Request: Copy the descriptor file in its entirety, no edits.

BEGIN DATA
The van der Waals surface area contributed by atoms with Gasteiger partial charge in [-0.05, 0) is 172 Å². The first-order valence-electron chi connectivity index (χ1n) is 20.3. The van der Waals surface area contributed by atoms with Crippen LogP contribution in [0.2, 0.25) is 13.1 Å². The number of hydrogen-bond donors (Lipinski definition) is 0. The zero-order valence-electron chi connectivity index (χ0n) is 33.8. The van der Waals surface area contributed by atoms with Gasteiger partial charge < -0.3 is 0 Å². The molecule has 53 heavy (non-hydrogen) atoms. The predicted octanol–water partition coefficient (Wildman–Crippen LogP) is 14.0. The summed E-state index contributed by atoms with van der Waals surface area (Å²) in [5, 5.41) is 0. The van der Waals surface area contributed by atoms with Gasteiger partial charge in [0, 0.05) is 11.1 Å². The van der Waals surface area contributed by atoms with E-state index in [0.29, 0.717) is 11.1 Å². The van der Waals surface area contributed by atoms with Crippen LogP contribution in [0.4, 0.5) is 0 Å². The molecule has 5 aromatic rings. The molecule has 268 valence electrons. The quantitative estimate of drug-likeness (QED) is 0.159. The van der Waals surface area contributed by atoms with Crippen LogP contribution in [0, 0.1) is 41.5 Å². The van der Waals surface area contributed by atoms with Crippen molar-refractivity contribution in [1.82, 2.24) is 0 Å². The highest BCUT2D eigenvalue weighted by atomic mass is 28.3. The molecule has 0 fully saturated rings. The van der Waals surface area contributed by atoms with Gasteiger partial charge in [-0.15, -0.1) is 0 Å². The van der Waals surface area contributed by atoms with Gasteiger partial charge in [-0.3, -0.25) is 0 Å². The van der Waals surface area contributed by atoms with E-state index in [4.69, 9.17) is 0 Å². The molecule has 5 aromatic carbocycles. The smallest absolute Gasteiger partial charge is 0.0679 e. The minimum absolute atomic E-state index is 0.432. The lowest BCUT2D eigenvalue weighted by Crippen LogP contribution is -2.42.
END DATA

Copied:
The van der Waals surface area contributed by atoms with Gasteiger partial charge in [-0.05, 0) is 172 Å². The first-order valence-electron chi connectivity index (χ1n) is 20.3. The van der Waals surface area contributed by atoms with Crippen LogP contribution in [0.2, 0.25) is 13.1 Å². The number of hydrogen-bond donors (Lipinski definition) is 0. The zero-order valence-electron chi connectivity index (χ0n) is 33.8. The van der Waals surface area contributed by atoms with Gasteiger partial charge < -0.3 is 0 Å². The molecule has 53 heavy (non-hydrogen) atoms. The predicted octanol–water partition coefficient (Wildman–Crippen LogP) is 14.0. The summed E-state index contributed by atoms with van der Waals surface area (Å²) in [5, 5.41) is 0. The van der Waals surface area contributed by atoms with Gasteiger partial charge in [0, 0.05) is 11.1 Å². The van der Waals surface area contributed by atoms with E-state index in [0.29, 0.717) is 11.1 Å². The van der Waals surface area contributed by atoms with Crippen LogP contribution in [0.4, 0.5) is 0 Å². The molecule has 5 aromatic rings. The molecule has 268 valence electrons. The quantitative estimate of drug-likeness (QED) is 0.159. The van der Waals surface area contributed by atoms with Crippen LogP contribution in [0, 0.1) is 41.5 Å². The van der Waals surface area contributed by atoms with Crippen molar-refractivity contribution in [1.82, 2.24) is 0 Å². The highest BCUT2D eigenvalue weighted by atomic mass is 28.3. The molecule has 0 fully saturated rings. The van der Waals surface area contributed by atoms with Gasteiger partial charge in [-0.15, -0.1) is 0 Å². The van der Waals surface area contributed by atoms with Gasteiger partial charge in [-0.3, -0.25) is 0 Å². The van der Waals surface area contributed by atoms with E-state index in [4.69, 9.17) is 0 Å². The molecule has 5 aromatic carbocycles. The smallest absolute Gasteiger partial charge is 0.0679 e. The minimum absolute atomic E-state index is 0.432. The lowest BCUT2D eigenvalue weighted by Crippen LogP contribution is -2.42.